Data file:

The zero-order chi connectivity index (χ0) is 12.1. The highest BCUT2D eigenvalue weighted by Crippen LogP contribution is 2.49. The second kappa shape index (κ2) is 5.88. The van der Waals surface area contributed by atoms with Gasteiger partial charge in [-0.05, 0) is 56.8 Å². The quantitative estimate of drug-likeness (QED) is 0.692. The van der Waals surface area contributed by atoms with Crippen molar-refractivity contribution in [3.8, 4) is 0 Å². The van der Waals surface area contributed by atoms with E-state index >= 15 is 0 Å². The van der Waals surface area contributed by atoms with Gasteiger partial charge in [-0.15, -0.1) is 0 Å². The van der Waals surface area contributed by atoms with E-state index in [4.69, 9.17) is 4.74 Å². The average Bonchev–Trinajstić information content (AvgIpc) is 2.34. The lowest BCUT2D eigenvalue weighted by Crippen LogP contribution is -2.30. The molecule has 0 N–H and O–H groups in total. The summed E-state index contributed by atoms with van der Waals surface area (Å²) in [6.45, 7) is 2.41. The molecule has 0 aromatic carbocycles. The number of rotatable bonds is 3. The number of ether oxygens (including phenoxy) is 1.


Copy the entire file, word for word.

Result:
The zero-order chi connectivity index (χ0) is 12.1. The highest BCUT2D eigenvalue weighted by Crippen LogP contribution is 2.49. The second kappa shape index (κ2) is 5.88. The van der Waals surface area contributed by atoms with Gasteiger partial charge in [-0.05, 0) is 56.8 Å². The quantitative estimate of drug-likeness (QED) is 0.692. The van der Waals surface area contributed by atoms with Crippen molar-refractivity contribution in [3.8, 4) is 0 Å². The van der Waals surface area contributed by atoms with E-state index >= 15 is 0 Å². The van der Waals surface area contributed by atoms with Gasteiger partial charge in [-0.15, -0.1) is 0 Å². The van der Waals surface area contributed by atoms with E-state index in [4.69, 9.17) is 4.74 Å². The average Bonchev–Trinajstić information content (AvgIpc) is 2.34. The lowest BCUT2D eigenvalue weighted by Crippen LogP contribution is -2.30. The molecule has 0 N–H and O–H groups in total. The summed E-state index contributed by atoms with van der Waals surface area (Å²) in [6.45, 7) is 2.41. The molecule has 0 aromatic carbocycles. The number of rotatable bonds is 3. The number of ether oxygens (including phenoxy) is 1.